Difference between revisions of "Vapor pressure"

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{{stub}}The pressure exerted by the vapor which sits on top of any liquid.<ref>Wile, Dr. Jay L. ''Exploring Creation With Chemistry''. Apologia Educational Ministries, Inc. 1998</ref>
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'''Vapor pressure''' is the [[pressure]] exerted by a vapor in a vapor-liquid [[equilibrium]] in a closed vessel. The relationship between a pure substance's vapor pressure and its [[temperature]] is shown on the liquid-vapor line on a [[phase diagram]]; the vapor pressure always increases as the temperature increases. <ref name="atkins">Atkins, Peter and Julio de Paula. ''Physical Chemistry Volume 1, 8e.'' Oxford University Press: 2006.</ref>
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When the pressure on a system is equal to the vapor pressure of a substance, that substance is considered [[boiling]]. Thus, the [[normal boiling temperature]] is defined as the the temperature at which a substances vapor pressure equals 1 [[atmosphere]].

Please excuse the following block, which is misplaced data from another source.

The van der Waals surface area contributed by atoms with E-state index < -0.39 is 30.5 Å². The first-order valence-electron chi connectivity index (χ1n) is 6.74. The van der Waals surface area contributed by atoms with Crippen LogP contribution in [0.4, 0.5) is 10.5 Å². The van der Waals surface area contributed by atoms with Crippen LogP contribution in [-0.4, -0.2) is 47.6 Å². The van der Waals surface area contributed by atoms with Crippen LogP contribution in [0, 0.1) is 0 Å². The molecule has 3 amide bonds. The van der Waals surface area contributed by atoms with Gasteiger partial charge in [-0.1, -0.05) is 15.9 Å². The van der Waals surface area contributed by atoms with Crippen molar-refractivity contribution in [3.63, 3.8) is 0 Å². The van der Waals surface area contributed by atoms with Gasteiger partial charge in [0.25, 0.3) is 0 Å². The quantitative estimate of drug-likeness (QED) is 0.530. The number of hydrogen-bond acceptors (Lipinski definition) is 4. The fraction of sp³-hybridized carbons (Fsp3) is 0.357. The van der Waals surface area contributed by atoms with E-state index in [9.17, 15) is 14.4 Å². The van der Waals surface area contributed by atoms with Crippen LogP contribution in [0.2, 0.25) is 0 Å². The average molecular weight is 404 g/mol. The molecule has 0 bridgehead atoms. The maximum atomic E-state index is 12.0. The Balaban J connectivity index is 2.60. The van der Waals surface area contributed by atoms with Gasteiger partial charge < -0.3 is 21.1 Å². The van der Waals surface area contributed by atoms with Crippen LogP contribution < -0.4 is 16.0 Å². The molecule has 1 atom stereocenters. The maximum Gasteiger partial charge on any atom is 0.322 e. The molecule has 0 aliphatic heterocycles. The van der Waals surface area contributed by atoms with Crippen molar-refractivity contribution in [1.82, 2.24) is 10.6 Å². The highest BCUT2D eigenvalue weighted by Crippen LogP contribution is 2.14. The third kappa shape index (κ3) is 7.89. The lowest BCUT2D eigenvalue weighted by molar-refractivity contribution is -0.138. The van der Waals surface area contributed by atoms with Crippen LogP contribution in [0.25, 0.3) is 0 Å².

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==See Also==
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*[[Phase diagram]]
  
 
==References==
 
==References==

Revision as of 20:18, 29 September 2007

Vapor pressure is the pressure exerted by a vapor in a vapor-liquid equilibrium in a closed vessel. The relationship between a pure substance's vapor pressure and its temperature is shown on the liquid-vapor line on a phase diagram; the vapor pressure always increases as the temperature increases. [1]

When the pressure on a system is equal to the vapor pressure of a substance, that substance is considered boiling. Thus, the normal boiling temperature is defined as the the temperature at which a substances vapor pressure equals 1 atmosphere.

See Also

References

  1. Atkins, Peter and Julio de Paula. Physical Chemistry Volume 1, 8e. Oxford University Press: 2006.